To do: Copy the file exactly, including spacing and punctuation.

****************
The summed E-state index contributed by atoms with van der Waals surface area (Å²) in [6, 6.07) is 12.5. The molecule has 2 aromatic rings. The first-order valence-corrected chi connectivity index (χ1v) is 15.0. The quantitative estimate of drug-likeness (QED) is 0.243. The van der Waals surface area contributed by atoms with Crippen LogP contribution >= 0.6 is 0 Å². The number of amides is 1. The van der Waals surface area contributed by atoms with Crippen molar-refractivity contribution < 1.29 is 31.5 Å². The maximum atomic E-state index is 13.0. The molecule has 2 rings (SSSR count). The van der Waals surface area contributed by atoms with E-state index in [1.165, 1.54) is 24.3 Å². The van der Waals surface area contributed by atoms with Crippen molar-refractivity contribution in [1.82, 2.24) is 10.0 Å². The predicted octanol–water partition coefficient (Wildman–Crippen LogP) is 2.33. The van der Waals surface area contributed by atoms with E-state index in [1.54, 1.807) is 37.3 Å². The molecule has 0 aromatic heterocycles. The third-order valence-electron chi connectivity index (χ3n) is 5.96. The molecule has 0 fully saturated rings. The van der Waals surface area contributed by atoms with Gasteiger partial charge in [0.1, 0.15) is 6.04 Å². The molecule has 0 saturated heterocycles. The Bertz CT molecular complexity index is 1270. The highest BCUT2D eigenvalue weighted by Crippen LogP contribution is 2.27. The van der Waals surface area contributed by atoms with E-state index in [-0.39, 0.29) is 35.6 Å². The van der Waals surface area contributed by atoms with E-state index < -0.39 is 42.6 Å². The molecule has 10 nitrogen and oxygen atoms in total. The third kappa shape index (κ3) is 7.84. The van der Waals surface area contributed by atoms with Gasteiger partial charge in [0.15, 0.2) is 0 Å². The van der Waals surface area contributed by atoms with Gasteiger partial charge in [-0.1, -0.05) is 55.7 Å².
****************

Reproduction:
The summed E-state index contributed by atoms with van der Waals surface area (Å²) in [6, 6.07) is 12.5. The molecule has 2 aromatic rings. The first-order valence-corrected chi connectivity index (χ1v) is 15.0. The quantitative estimate of drug-likeness (QED) is 0.243. The van der Waals surface area contributed by atoms with Crippen LogP contribution >= 0.6 is 0 Å². The number of amides is 1. The van der Waals surface area contributed by atoms with Crippen molar-refractivity contribution < 1.29 is 31.5 Å². The maximum atomic E-state index is 13.0. The molecule has 2 rings (SSSR count). The van der Waals surface area contributed by atoms with E-state index in [1.165, 1.54) is 24.3 Å². The van der Waals surface area contributed by atoms with Crippen molar-refractivity contribution in [1.82, 2.24) is 10.0 Å². The predicted octanol–water partition coefficient (Wildman–Crippen LogP) is 2.33. The van der Waals surface area contributed by atoms with E-state index in [1.54, 1.807) is 37.3 Å². The molecule has 0 aromatic heterocycles. The third-order valence-electron chi connectivity index (χ3n) is 5.96. The molecule has 0 fully saturated rings. The van der Waals surface area contributed by atoms with Gasteiger partial charge in [0.1, 0.15) is 6.04 Å². The molecule has 0 saturated heterocycles. The Bertz CT molecular complexity index is 1270. The highest BCUT2D eigenvalue weighted by Crippen LogP contribution is 2.27. The van der Waals surface area contributed by atoms with E-state index in [-0.39, 0.29) is 35.6 Å². The van der Waals surface area contributed by atoms with E-state index < -0.39 is 42.6 Å². The molecule has 10 nitrogen and oxygen atoms in total. The third kappa shape index (κ3) is 7.84. The van der Waals surface area contributed by atoms with Gasteiger partial charge in [0.15, 0.2) is 0 Å². The van der Waals surface area contributed by atoms with Gasteiger partial charge in [-0.1, -0.05) is 55.7 Å².